Pioneer Woman at Heart

One Flourishing, Frugal and Fun Family!

One family learning to live off the land, cut back on expenses, and to live a simpler and a more self-sufficient lifestyle.

Adopted Motto

"Eat it up,
Wear it out,
Make it do,
Or go without."
~A Pioneer Sampler, by Barbara Greenwood~

Friday, November 21, 2014

Carrot Sandwich Bread

I'm not really a fan of baking yeast rising breads when it's colder in my house, so I wanted to try this 1969 cookbook recipe for a sandwich bread.

Homemade Bread, By the Food Editors of Farm Journal © 1969.

The recipe caught my eye, because it uses carrots in the recipe.  My first choice in "shortening" in this recipe would be real lard, but I do not have access to any.  I used organic, non-hydrogenated shortening.  If I keep coming up with reasons for lard, Hubby may reconsider raising our own pigs too.

Also if I should run out of bread during winter, and can't get to town for supplies, this might be a good back up recipe. 

Start this recipe early in the morning, and get chores done while the first part cools.

Carrot Sandwich Bread
(adapted from Homemade Bread with organic ingredients)

1 c. finely grated raw carrots
1 c. brown sugar
1 tsp. baking soda
1 Tbsp. melted lard or organic vegetable shortening
1 c. boiling water
2 eggs
2 1/2 tsp. baking powder, aluminum free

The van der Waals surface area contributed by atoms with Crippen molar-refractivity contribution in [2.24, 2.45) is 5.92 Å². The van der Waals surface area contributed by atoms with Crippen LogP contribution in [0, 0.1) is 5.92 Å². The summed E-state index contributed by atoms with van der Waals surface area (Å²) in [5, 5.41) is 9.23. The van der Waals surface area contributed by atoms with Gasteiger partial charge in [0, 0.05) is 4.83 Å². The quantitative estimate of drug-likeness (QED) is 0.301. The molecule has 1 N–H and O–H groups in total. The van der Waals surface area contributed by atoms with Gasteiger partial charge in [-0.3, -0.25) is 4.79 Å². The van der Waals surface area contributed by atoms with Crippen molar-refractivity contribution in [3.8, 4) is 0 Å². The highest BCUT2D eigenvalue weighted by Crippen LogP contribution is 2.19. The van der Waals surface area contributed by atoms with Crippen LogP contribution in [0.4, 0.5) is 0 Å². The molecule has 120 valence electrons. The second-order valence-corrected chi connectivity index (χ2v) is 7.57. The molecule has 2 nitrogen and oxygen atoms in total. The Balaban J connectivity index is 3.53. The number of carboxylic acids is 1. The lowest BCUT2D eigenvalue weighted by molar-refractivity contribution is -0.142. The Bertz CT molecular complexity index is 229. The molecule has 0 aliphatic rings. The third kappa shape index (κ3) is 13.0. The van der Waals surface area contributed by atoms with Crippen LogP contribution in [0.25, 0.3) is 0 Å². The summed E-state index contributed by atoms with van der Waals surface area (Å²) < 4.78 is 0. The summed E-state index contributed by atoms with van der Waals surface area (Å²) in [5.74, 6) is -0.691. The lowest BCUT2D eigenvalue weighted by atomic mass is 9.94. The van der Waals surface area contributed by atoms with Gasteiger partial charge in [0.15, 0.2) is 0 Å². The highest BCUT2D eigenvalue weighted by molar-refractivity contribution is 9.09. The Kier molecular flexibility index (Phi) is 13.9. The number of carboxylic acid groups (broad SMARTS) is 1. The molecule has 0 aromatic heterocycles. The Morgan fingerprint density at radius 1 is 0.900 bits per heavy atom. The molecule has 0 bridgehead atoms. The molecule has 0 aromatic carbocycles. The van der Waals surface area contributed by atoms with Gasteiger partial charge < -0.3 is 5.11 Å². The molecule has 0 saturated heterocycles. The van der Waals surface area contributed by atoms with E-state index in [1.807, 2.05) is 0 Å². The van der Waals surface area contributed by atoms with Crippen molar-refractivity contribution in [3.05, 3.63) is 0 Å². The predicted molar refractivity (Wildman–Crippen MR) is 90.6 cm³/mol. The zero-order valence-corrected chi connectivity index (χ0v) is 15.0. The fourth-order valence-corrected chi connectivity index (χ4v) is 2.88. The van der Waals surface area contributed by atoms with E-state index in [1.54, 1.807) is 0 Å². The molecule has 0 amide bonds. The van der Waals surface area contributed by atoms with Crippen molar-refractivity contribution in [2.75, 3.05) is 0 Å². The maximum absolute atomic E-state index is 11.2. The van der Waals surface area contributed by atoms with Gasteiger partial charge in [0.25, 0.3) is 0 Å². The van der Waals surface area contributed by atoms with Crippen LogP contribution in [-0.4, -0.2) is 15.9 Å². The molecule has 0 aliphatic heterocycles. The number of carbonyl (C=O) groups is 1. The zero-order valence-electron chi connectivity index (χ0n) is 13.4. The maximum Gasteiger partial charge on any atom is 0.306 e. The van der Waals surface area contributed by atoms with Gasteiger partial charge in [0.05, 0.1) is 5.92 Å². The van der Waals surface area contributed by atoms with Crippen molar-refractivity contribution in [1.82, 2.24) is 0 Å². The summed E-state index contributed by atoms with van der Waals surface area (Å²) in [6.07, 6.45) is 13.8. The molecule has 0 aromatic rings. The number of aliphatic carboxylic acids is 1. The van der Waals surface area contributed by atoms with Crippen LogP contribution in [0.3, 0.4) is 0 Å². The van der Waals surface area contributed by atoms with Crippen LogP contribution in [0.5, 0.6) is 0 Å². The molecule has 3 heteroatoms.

1 tsp. salt
1 1/2 c. sifted all-purpose organic flour
1 c. whole wheat flour, organic
1 c. chopped walnuts (we still had some locally grown ones)

Combine carrots, sugar, baking soda and lard in a large bowl. Pour on boiling water and stir just to mix.  Set aside until cool. 

Beat eggs with a fork and add to cooled carrot mixture.  Sift in the baking powder, salt and flour.  Stir in whole wheat flour.  Fold in walnuts.

Pour into a greased loaf pan (8 1/2 x 4 1/2 x 2 1/2 inches).  Let stand 5 minutes.

Bake at 350°F for 1 hour.  Remove from pan and cool on wire rack.  Bread slices better if allowed to stand, wrapped in aluminum foil or plastic wrap, in a cold place overnight.  

The results? 

This smelled so good when it was baking.  

I waited until the next day, as the recipe suggested, and sliced it. 

I tasted it plain first.  It's a very thick, dense bread that tasted like a whole wheat bread.

Then I made a grilled cheese sandwich with the bread.  This was absolutely delicious.  It almost tasted on the sweet side.

Hubby tried toasting some in the toaster last night.  That did not work out so well.  

I am not sure if this would taste good with peanut butter and jelly, but it would probably taste good with tuna/lettuce, ham, or turkey, or other meat sandwich.  Now that I mention it, I may grill a tuna sandwich with it today.  Mmmm.

This morning, I may try it with egg and cheese.  I don't have any bacon or sausage.  That might make a delicious breakfast sandwich.

Yesterday I pulled out the drawer that goes under my stove.  I found about 12-15 cat toys and other stuff.  Once I got that all cleaned up I was in the mood to give the kitchen a spic-n-span cleaning.  I'm still doing that today.

I keep hearing of a "warm up" this weekend, but it's bringing along rain.  That will hamper outdoor work and getting Christmas lights up.  So, if it rains all weekend.....

I've been feeling kind of down lately.  I'm not sure if the older kids will make it home for Christmas now.  It's not that I can't find things to do (trust me,there is much I can do), it's that I feel they are missing out on the festivities (so as a Mother, I feel bad for them).